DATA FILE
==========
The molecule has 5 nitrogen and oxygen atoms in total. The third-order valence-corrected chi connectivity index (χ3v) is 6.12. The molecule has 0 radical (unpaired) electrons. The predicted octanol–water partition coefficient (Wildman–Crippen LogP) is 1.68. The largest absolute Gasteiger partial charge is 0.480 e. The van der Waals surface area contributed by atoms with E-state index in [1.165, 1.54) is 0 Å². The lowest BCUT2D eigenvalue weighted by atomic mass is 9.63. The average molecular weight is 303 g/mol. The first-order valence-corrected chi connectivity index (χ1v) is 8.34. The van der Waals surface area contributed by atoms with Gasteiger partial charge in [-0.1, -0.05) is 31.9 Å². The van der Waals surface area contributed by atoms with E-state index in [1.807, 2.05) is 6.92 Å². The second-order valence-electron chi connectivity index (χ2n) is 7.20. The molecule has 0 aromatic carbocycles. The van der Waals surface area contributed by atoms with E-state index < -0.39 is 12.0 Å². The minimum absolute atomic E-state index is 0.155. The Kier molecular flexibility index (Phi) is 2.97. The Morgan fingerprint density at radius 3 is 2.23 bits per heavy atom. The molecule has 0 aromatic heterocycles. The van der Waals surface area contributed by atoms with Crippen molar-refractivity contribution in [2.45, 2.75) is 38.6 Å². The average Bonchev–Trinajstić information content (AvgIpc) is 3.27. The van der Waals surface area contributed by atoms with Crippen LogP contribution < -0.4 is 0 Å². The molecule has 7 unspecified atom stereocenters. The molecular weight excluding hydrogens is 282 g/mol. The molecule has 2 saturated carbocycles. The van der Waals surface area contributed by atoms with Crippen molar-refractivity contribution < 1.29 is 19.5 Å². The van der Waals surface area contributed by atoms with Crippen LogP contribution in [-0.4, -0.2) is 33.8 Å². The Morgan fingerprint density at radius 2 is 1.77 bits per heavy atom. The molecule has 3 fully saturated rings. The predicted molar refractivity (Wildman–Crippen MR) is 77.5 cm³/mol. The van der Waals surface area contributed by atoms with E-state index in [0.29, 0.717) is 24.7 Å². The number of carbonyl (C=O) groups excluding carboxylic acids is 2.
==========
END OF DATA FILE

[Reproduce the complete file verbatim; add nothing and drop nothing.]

The molecule has 5 nitrogen and oxygen atoms in total. The third-order valence-corrected chi connectivity index (χ3v) is 6.12. The molecule has 0 radical (unpaired) electrons. The predicted octanol–water partition coefficient (Wildman–Crippen LogP) is 1.68. The largest absolute Gasteiger partial charge is 0.480 e. The van der Waals surface area contributed by atoms with E-state index in [1.165, 1.54) is 0 Å². The lowest BCUT2D eigenvalue weighted by atomic mass is 9.63. The average molecular weight is 303 g/mol. The first-order valence-corrected chi connectivity index (χ1v) is 8.34. The van der Waals surface area contributed by atoms with Gasteiger partial charge in [-0.1, -0.05) is 31.9 Å². The van der Waals surface area contributed by atoms with E-state index in [1.807, 2.05) is 6.92 Å². The second-order valence-electron chi connectivity index (χ2n) is 7.20. The molecule has 0 aromatic carbocycles. The van der Waals surface area contributed by atoms with E-state index < -0.39 is 12.0 Å². The minimum absolute atomic E-state index is 0.155. The Kier molecular flexibility index (Phi) is 2.97. The Morgan fingerprint density at radius 3 is 2.23 bits per heavy atom. The molecule has 0 aromatic heterocycles. The van der Waals surface area contributed by atoms with Crippen molar-refractivity contribution in [2.45, 2.75) is 38.6 Å². The average Bonchev–Trinajstić information content (AvgIpc) is 3.27. The van der Waals surface area contributed by atoms with Crippen LogP contribution < -0.4 is 0 Å². The molecule has 7 unspecified atom stereocenters. The molecular weight excluding hydrogens is 282 g/mol. The molecule has 2 saturated carbocycles. The van der Waals surface area contributed by atoms with Crippen molar-refractivity contribution < 1.29 is 19.5 Å². The van der Waals surface area contributed by atoms with Crippen LogP contribution in [-0.4, -0.2) is 33.8 Å². The Morgan fingerprint density at radius 2 is 1.77 bits per heavy atom. The molecule has 3 fully saturated rings. The predicted molar refractivity (Wildman–Crippen MR) is 77.5 cm³/mol. The van der Waals surface area contributed by atoms with E-state index in [0.29, 0.717) is 24.7 Å². The number of carbonyl (C=O) groups excluding carboxylic acids is 2.